If you manage an on-prem Splunk Enterprise environment, you will often have to check to make sure that everything is performing optimally. The primary limitations to your environments search capacity will be the IOPS of disks in your Indexers (Search Peers) and CPU/Memory of your Search Heads. As long as your meeting the Splunk requirements for IOPS, then the Indexer side should be sufficient. In most cases, if you are still have search issues related to the Indexers, add more Indexers, i.e., scale out rather than up in most cases, but most importantly, meet the IOPS requirements. As for the Search Head, this can benefit from both scaling up, out, and adjusting your Splunk configurations depending on what’s available to you. When Splunk is under-performing, it can become a good idea to review the following:
- Review Data (Im)balance
- Assess Disk Performance
- Identify Slow Indexers
- Assess CPU/Memory Performance
- Guesstimate Scheduled Search Capacity
1. Review Data (Im)balance
Run the below search over the last 24 hours to check for data imbalance. Below are sample screenshots of both good and bad data imbalance scenarios. The search shows the number of events being indexed by each of your Splunk indexers. To keep things visually clear, this environment comprises 4 non-clustered indexers.
To begin remediating, I would try to identify any problematic indices first, and then taking steps to narrow down if there are just a few forwarders or sources that are responsible. At that point, it should be much easier to identify whether there is a misconfiguration, most likely in the
| tstats count where index=* by span=1s _time splunk_server | timechart span=1s useother=false sum(count) by splunk_server
Good Data Imbalance
When data is balanced, you should see events spread relatively evenly and few spikes. This means data is breaking evenly and being evenly distributed to your indexers.
Bad Data Imbalance
With bad data imbalance, you can see spikes of events going to a single indexer or two at a time. In the below example, there is a lower line around 150, which shows good looking data distribution. However, there is a line around 500, which clearly shows that one log source is not breaking events properly. In this example, it is a single poorly configured forwarder. This is not the worst scenario, but not ideal. The more spikes and inconsistencies, the worse the data imbalance problem may be in your environment.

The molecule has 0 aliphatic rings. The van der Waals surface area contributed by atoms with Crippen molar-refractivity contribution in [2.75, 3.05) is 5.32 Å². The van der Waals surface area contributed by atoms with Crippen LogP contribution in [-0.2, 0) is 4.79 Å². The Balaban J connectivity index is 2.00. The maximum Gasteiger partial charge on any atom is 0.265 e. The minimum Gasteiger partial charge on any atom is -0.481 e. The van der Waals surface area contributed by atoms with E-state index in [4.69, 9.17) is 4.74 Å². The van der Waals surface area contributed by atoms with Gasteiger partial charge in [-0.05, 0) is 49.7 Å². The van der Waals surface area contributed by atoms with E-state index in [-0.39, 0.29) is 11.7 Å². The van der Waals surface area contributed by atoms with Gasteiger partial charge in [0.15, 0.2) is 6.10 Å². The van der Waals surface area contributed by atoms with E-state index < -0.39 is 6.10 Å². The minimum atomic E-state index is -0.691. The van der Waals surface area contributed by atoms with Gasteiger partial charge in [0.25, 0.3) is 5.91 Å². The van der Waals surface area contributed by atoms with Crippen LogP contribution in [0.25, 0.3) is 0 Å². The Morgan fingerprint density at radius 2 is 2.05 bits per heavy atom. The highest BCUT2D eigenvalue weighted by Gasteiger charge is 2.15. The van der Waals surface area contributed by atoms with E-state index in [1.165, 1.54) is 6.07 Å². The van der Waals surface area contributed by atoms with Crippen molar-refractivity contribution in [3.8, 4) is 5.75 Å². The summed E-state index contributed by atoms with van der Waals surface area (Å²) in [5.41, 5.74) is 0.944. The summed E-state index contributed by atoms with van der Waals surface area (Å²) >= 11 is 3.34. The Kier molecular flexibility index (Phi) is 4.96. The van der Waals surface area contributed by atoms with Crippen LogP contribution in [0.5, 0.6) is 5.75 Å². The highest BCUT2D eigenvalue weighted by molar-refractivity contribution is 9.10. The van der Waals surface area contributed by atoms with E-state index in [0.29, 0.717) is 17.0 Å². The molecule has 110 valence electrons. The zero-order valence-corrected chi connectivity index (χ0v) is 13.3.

Even if there is no single source of the issue, a natural imbalance can occur over time. If so, then you should still customize the
outputs.conf settings for your environment. Once your incoming data looks more balanced, then you can rebalance the existing data if you are using an indexer cluster.
2. Assess Disk Performance
Each indexer should be able to search roughly 125,000 events/sec. The more events/second is better. Run the following search in Fast Mode (Last 4 hours is usually sufficient). Since we are using Fast Mode, this is almost a direct test of pure disk performance in searches.
index=_internal | stats count by splunk_server
Use the job inspector to see the number of events and how many seconds it took. If your results are below the expected numbers, then you should scroll down and see if one or more indexers are the root cause of the slow performance.
3. Identify Slow Indexers
If the issue is believed to be related to a specific (search peer), the below stanza can be used to troubleshoot. Add the below lines to the
$SPLUNK_HOME/etc/system/local/limits.conf file. This does not require a
splunk restart to take effect. Perform a search again, and use the job inspector to see detailed times on how long each action takes on an indexer. Remember to set it to false again after troubleshooting has been completed.
[search_metrics] debug_metrics = true
4. Assess CPU/Memory Performance
The expected performance for this search is roughly 5,000 events/sec. The more events/second is better. Run the following search in Smart Mode (Last 4 hours is usually sufficient, but use the same time frame as you used for your IOPS test):
Use the job inspector to see the number of events and how many seconds it took. If your results are below the expected numbers, then you should assess whether your search head has enough resources based on the number of users and scheduled searches. Further below are steps to guesstimate your scheduled search capacity.
5. Guesstimate Scheduled Search Capacity
If your search issue may be related to CPU or Memory, it is most likely an issue on the Search Head. You can start by reviewing the number of users in your environment in addition to the number of scheduled searches configured. Scheduled search settings can be found in the
$SPLUNK_HOME/etc/system/local/limits.conf file. See the below default settings and how search capacity can be roughly calculated based on the numbers.
[search] base_max_searches = 6 max_rt_search_multiplier = 1 max_searches_per_cpu = 1
Assuming the recommended 16 CPU core configuration and the above custom settings, you can see that the number of schedules searches is pretty limited. This is why there are often recommendations for much more CPU and RAM for Enterprise Security deployments.